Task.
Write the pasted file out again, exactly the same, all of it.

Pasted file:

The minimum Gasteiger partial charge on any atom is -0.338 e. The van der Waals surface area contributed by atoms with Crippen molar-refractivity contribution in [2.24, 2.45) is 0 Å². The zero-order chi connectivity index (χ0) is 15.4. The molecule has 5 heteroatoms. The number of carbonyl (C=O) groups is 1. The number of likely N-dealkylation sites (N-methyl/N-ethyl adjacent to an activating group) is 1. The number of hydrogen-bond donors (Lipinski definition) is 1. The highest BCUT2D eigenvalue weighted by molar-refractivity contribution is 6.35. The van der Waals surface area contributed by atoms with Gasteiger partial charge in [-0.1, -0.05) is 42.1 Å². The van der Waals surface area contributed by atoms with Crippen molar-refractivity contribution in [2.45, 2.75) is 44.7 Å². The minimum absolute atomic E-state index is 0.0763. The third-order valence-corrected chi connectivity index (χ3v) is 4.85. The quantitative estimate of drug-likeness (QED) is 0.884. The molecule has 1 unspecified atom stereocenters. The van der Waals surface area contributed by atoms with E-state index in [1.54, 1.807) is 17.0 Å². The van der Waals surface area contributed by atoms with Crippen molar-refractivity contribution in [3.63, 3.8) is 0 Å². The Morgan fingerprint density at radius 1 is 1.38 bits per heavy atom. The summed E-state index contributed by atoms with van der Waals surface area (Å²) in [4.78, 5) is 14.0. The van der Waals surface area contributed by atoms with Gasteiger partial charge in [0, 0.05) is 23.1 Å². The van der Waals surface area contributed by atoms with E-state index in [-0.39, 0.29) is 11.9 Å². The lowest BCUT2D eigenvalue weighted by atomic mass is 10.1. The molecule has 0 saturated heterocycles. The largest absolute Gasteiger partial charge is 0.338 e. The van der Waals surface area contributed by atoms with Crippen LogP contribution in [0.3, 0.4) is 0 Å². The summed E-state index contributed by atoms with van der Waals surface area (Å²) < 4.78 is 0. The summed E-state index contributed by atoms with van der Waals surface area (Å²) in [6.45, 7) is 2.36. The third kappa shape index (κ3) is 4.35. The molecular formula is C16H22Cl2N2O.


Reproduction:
The minimum Gasteiger partial charge on any atom is -0.338 e. The van der Waals surface area contributed by atoms with Crippen molar-refractivity contribution in [2.24, 2.45) is 0 Å². The zero-order chi connectivity index (χ0) is 15.4. The molecule has 5 heteroatoms. The number of carbonyl (C=O) groups is 1. The number of likely N-dealkylation sites (N-methyl/N-ethyl adjacent to an activating group) is 1. The number of hydrogen-bond donors (Lipinski definition) is 1. The highest BCUT2D eigenvalue weighted by molar-refractivity contribution is 6.35. The van der Waals surface area contributed by atoms with Gasteiger partial charge in [-0.1, -0.05) is 42.1 Å². The van der Waals surface area contributed by atoms with Crippen molar-refractivity contribution in [2.45, 2.75) is 44.7 Å². The minimum absolute atomic E-state index is 0.0763. The third-order valence-corrected chi connectivity index (χ3v) is 4.85. The quantitative estimate of drug-likeness (QED) is 0.884. The molecule has 1 unspecified atom stereocenters. The van der Waals surface area contributed by atoms with E-state index in [1.54, 1.807) is 17.0 Å². The van der Waals surface area contributed by atoms with Crippen molar-refractivity contribution in [3.63, 3.8) is 0 Å². The Morgan fingerprint density at radius 1 is 1.38 bits per heavy atom. The summed E-state index contributed by atoms with van der Waals surface area (Å²) in [4.78, 5) is 14.0. The van der Waals surface area contributed by atoms with Gasteiger partial charge in [0, 0.05) is 23.1 Å². The van der Waals surface area contributed by atoms with E-state index in [-0.39, 0.29) is 11.9 Å². The lowest BCUT2D eigenvalue weighted by atomic mass is 10.1. The molecule has 0 saturated heterocycles. The largest absolute Gasteiger partial charge is 0.338 e. The van der Waals surface area contributed by atoms with Crippen LogP contribution in [0.3, 0.4) is 0 Å². The summed E-state index contributed by atoms with van der Waals surface area (Å²) < 4.78 is 0. The summed E-state index contributed by atoms with van der Waals surface area (Å²) in [6.45, 7) is 2.36. The third kappa shape index (κ3) is 4.35. The molecular formula is C16H22Cl2N2O.